Grimm re-edit (Alex van Warmerdam)

By Gary M. Kramer.

The AFI European Union Film Showcase, being held virtually at December 2-20, offers an eclectic assortment of nearly 50 films. Here is rundown of a half dozen impressive features screening at this year’s fest.

Writer/director Jurgis Matulevicius’s auspicious debut, Isaac, opens with a horrific pre-credit sequence in whichthe title character (Dainius Kazlauskas) is killed during the Lietukis Garage massacre in 1941 Lithuania. Strikingly shot – in black and white and in a continuous take – this riveting episode echoes throughout the rest of this intense, disturbing drama. The story picks up in 1964 with Gediminas (Dainius Gavenonis), a film director, returning to Lithuania after more than 20 years abroad. He is preparing to shoot a script based on the massacre and he hires his friend Andrius’ (Aleksas Kazanavicius) partner, Elena (Severija Janusauskaite), as his assistant at her prodding. Gediminas, however, also is being secretly followed by Major Kazimieras (Martynas Nedzinskas), who has concerns about the director and his script; Kazimieras often calls him in for interrogations during filming. What transpires is a dense, affecting story about trauma and memory as Andrius, Elena, and Gediminus are all haunted by their past and facing an uncertain future. Yet it is Matulevicius’s superb command of the storytelling that distinguishes this visually spellbinding film. His frequent tracking shots pull viewers into the action making them accessories to the drama that unfolds as lives are changed forever.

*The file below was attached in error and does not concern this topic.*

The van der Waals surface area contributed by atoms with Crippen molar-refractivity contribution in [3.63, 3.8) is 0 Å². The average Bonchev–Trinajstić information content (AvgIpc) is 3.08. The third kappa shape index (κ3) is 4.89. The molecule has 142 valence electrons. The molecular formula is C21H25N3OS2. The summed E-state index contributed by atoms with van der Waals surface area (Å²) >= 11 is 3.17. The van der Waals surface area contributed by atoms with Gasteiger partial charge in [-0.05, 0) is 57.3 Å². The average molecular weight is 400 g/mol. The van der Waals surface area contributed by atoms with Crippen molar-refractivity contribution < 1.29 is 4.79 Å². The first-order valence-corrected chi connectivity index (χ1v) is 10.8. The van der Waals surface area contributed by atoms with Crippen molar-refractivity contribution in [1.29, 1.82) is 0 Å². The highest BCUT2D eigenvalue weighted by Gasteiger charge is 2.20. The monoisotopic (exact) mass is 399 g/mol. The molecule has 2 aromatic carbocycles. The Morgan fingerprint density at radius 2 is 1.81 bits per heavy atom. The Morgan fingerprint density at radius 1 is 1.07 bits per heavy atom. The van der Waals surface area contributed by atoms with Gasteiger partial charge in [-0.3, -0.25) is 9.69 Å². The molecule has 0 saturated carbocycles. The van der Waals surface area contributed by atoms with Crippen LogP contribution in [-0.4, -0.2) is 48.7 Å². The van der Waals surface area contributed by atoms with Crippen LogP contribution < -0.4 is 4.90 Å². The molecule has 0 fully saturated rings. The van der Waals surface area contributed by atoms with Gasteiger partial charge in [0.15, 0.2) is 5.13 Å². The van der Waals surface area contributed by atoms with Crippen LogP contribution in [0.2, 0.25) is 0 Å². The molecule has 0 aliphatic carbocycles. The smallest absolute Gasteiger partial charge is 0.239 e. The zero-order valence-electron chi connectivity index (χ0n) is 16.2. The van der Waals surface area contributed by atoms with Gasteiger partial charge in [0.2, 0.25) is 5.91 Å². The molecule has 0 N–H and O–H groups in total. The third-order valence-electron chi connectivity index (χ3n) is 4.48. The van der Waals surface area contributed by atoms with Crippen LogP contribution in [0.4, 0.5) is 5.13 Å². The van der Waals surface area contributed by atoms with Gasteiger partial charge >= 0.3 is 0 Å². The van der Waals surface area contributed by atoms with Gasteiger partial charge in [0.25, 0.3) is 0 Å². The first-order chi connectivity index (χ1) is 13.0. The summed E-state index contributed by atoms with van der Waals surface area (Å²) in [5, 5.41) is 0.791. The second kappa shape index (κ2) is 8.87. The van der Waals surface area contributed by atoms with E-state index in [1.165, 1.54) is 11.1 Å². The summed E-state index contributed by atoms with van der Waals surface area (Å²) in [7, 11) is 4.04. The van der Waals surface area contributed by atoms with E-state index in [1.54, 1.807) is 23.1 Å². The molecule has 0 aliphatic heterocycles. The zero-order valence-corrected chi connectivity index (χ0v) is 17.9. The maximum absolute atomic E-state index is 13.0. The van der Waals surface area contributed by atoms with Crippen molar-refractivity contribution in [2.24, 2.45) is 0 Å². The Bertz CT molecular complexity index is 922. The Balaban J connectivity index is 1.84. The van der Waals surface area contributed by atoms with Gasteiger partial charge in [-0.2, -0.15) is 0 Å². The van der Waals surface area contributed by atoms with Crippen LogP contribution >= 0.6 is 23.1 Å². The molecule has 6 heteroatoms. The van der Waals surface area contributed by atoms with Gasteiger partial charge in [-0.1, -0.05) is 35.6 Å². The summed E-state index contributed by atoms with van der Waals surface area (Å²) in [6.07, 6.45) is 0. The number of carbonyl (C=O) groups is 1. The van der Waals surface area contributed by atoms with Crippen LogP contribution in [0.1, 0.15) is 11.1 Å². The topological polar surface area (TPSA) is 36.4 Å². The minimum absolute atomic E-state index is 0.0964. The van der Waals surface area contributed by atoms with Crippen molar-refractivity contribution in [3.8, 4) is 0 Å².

Likewise, the Slovakian import, Servants, written and directed by Ivan Ostrochovký, is shot in luminous black and white. And like Isaac, it too, plays like a thriller. The opening sequence is incredibly sinister with a man later identified as Fero (Vlad Ivanov) cleaning his shoes in a sink after dealing with a corpse and a car under a bridge at night. Cut to 143 days earlier when two young friends, Juraj (Samuel Skyva) and Michal (Samuel Polakovic) enter a Seminary School. It is 1980 Czechoslovakia. The (real-life) organization “Pacem in Terris” is enforcing the church to fall in step with Communism – despite the insistence that the seminary is apolitical. As Juraj befriends one of his teachers, he becomes one of Fero’s targets because of his activities (and his reluctance to collaborate with the Communist regime). Meanwhile, Michal tries to find his own path, and encounters a different set of problems. The drama – which includes a hunger strike in protest to the politics – is as compelling as the artfully composed shots. One gorgeous and heavily symbolic image has the young men framed in a window by the shadow of the church cupola and steeple. Servants is rigorously made and Ostrochovký’s precision is why the film is so dazzling. Newcomer Samuel Skyva is a standout in the all-male cast.